An email arrives from a young, discouraged restaurant cook who has recently parted company with her employers. It had been her dream job; the kind of serious kitchen in rural England to which she had long aspired. There was a contract, giving her 40 hours a week on minimum wage. No, she wouldn’t get rich, but she would be doing something she loved.She would be learning on the job. Then the rota turned up: 60 hours a week. With no extra pay. For her labours she would be getting below the minimum wage. She took it up with her bosses. Ach, they said. Standard industry practice. She pointed out it was illegal. Now she is looking for another job.
While she showed me various documents to back up her claims, it speaks volumes that she wouldn’t go on the record. She wants to continue working in the industry and fears being blackballed. She may be very wise. Figures released last month showed that of 700 firms named and shamed by HMRC for paying below the minimum wage since 2014, only three have been prosecuted.
Instead, I went onto social media and invited other cooks to email me with corroborating evidence. As one tweeter put it: “You’re gonna need a bigger inbox.” It was a deluge. Of course, it’s not everybody. In recent months, the likes of Michel Roux Jnr and Sat Bains have cut the numbers of services they’re open for, specifically to attract and retain the highest calibre of staff by offering better terms and conditions. The higher reaches of the London restaurant business report chef shortages, with suitable applicants able to set their own terms.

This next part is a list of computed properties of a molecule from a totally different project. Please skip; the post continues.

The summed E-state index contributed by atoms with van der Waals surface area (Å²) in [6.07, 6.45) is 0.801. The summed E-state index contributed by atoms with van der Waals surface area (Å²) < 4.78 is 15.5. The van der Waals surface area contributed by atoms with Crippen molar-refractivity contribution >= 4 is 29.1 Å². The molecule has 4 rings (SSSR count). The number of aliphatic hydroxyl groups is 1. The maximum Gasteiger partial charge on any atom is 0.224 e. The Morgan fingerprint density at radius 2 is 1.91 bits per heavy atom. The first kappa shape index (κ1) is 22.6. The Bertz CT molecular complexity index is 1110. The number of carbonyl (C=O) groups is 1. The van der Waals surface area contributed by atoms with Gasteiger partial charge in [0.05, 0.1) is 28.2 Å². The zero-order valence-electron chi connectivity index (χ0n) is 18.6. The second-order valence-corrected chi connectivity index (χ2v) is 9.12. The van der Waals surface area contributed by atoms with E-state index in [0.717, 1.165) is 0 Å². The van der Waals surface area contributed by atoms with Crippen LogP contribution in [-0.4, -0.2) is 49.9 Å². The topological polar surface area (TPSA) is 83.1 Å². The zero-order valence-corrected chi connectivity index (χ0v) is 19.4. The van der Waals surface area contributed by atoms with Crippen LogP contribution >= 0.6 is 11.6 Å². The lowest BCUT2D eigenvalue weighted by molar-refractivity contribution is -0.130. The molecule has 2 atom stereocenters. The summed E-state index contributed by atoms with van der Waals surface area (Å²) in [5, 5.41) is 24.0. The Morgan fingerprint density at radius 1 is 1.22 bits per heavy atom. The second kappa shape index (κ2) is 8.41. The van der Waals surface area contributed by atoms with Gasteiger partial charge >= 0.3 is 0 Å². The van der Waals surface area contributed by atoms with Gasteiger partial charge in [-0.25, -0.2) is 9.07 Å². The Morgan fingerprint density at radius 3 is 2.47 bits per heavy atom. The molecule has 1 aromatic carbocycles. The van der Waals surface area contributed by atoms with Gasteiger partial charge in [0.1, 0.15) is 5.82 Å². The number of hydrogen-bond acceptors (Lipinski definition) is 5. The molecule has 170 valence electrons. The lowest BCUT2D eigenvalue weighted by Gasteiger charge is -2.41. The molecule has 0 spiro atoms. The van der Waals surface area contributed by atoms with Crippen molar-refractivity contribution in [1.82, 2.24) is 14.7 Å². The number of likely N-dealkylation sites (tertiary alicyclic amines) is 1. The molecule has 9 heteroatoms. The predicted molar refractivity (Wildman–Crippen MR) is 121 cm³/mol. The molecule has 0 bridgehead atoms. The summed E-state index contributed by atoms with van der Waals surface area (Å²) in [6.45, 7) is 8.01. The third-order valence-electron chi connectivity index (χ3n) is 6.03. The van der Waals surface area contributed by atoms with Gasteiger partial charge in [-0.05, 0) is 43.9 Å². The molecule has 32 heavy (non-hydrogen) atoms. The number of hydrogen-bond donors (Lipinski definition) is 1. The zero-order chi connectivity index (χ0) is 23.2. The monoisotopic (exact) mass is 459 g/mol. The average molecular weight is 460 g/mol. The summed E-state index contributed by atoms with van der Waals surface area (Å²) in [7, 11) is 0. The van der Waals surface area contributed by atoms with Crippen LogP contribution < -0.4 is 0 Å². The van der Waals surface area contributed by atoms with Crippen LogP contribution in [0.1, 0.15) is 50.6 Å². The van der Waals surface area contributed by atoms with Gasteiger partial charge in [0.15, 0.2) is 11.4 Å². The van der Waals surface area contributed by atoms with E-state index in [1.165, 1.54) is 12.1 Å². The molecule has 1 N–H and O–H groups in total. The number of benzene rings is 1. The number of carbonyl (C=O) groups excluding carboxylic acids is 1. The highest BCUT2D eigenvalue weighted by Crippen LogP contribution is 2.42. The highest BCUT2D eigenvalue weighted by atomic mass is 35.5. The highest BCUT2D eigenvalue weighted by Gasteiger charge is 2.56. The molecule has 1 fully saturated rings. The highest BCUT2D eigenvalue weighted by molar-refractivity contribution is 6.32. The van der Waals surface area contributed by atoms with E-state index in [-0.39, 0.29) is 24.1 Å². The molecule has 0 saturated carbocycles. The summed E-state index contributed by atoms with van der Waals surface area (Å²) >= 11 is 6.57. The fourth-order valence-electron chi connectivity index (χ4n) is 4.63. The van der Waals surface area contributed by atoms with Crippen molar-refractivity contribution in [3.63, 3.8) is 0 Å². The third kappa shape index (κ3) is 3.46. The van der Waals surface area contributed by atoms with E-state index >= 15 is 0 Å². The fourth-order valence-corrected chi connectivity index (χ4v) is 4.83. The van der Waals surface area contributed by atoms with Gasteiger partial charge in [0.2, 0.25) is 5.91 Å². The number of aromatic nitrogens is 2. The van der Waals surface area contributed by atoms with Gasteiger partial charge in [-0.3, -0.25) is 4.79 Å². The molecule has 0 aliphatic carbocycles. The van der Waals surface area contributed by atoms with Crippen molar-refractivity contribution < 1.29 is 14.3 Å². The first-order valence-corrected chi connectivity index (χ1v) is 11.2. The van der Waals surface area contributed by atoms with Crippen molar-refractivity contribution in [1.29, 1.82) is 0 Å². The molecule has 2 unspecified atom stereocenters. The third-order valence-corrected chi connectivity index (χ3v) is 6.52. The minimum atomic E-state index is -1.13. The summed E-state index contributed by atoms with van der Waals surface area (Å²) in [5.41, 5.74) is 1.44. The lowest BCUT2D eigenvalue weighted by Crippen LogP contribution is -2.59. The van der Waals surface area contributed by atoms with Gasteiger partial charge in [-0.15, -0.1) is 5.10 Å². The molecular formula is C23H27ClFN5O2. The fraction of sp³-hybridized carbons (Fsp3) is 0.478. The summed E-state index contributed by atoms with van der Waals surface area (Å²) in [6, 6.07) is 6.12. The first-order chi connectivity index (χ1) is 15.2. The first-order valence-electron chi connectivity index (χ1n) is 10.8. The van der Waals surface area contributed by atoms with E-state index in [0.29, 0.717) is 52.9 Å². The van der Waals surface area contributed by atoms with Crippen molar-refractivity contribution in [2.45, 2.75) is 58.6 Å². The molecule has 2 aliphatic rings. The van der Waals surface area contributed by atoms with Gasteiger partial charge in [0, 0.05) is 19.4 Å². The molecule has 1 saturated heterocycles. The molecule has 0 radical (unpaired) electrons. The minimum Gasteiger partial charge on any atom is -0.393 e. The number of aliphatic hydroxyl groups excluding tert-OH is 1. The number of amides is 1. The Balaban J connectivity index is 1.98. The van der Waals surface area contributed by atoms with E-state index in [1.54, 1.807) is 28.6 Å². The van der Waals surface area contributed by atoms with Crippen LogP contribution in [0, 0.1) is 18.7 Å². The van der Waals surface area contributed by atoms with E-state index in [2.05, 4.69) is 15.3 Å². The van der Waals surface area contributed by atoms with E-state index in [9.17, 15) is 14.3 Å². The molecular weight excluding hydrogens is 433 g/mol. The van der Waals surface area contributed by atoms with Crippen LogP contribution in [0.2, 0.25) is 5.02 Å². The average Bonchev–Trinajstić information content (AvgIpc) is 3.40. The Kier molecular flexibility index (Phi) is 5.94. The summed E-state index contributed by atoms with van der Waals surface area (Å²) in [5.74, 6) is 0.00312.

However, the stories from further down the industry – of young commis chefs simply expected to put up and shut up, of abuse by head chefs, of illegal working practices – give the lie to the glossy media image of life in the kitchen brigade. In these mythical kitchens in magazines and on TV you graft hard and pursue your passion – it’s always about “passion” – encouraged by sympathetic colleagues, and a fair wage.
Part of the problem is young cooks themselves who, as one chef put it to me, “love what they do, love doing it with the freaks and sociopaths around them and don’t care particularly for the world outside their steamy, hot and noisy caves”. They take what they’re given. But a bigger issue is the customer. Every week someone complains below my review online about price. It doesn’t matter whether it’s £50 for two or £140. It’s always too much. They think someone is screwing them.
Yes, there are people getting rich from restaurants. They’re usually the venture capitalists behind the dreary high-street chains, which use economies of scale to keep costs low. As to the rest, it’s a struggle. The middle classes will rally to the cause of low-paid workers in a sports merchandise warehouse but when it comes to the exploited ranks cooking their dinner they moan endlessly about price.
Earlier this year, revered New York chef David Chang wrote a piece for American GQ in which he said bluntly that the business was all but impossible. “The longer chefs look at restaurant math,” he wrote, “the less it adds up for them.”
He described the costs he faced and concluded, “Food needs to get more expensive ...” Ignore him if you wish. Dismiss the young woman who wrote to me as a spineless whinger. But if you do, unscrupulous restaurateurs will simply carry on breaking the law. And all to keep us fed.